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pone-0005879-g002: S. Typhi-infected blasts are the most effective stimulus in inducing DC to secrete pro-inflammatory cytokines in vitro.Immature DC were cultured in the absence (media) or in presence of live or heat-killed S. Typhi at a MOI of 10∶1, uninfected or S. Typhi-infected autologous blasts at DC∶blast ratio of 4∶1. S. Typhi-infected blasts only (without adding DC) were included as controls. After 48 h the supernants were harvested and cytokine production was measured using the flow cytometry-based BD cytometric bead array (CBA) assay. Bar graphs show mean + SE of 6 experiments using 5 different donors (*, p<0.05 compared with DC pulsed with S. Typhi-infected cells).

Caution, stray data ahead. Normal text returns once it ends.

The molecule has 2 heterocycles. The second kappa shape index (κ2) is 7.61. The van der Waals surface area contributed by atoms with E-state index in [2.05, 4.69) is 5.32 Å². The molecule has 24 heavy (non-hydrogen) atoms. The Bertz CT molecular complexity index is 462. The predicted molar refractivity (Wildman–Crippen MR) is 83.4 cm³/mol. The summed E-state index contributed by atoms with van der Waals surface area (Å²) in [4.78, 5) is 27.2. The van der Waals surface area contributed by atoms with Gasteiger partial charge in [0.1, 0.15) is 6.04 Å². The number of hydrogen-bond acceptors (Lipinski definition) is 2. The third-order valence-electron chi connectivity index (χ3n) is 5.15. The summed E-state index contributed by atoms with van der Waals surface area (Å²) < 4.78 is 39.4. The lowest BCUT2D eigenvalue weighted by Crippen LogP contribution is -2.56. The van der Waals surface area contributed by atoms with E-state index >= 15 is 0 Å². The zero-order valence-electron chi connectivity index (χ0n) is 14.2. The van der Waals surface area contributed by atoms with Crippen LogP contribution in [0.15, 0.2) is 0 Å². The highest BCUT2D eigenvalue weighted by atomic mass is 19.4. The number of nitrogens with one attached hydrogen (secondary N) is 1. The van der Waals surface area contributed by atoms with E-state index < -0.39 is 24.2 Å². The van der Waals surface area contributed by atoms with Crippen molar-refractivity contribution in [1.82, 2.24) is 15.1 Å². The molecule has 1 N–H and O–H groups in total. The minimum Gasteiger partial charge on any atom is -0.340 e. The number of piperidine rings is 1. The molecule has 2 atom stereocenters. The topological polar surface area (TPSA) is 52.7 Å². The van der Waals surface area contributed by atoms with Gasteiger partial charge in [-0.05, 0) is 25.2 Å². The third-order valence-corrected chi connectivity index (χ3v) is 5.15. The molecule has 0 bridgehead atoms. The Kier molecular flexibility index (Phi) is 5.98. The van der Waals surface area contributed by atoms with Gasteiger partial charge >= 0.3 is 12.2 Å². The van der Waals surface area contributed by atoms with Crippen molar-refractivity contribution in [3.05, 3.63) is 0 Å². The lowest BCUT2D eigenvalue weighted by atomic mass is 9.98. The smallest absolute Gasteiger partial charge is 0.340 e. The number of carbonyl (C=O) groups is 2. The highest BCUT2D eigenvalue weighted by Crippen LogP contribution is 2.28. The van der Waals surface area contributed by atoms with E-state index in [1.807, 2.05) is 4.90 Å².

Mentions: Another hallmark of DC maturation is the production of cytokines, such as IL-12 and IFN-γ, which are critical for the induction of CMI [27]. Because IL-12 and IFN-γ are essential for resistance to Salmonella infection in mice [28], [29], as they are likely to be in humans [5], [6], [9], [30], [31], it was of importance to evaluate the effect of S. Typhi on cytokine production by DC. To this end, DC were pulsed with heat-killed S. Typhi or wild-type S. Typhi at a 10∶1 MOI, uninfected or S. Typhi-infected blasts at a 1∶4 blast to DC ratio during 48 hours. DC pulsed with heat-killed or live S. Typhi produced high levels of pro-inflammatory cytokines such as IL-6, IL-8 and TNF-α but only low levels or no IL-12 p70 (Fig. 2). This low or lack of IL-12 secretion does not seems to be the result of IL-10 production by these cells. DC pulsed with heat-killed or live S. Typhi elicited levels of IL-10 only slightly different than those detected in culture supernatants of DC incubated in medium alone (Fig. 2).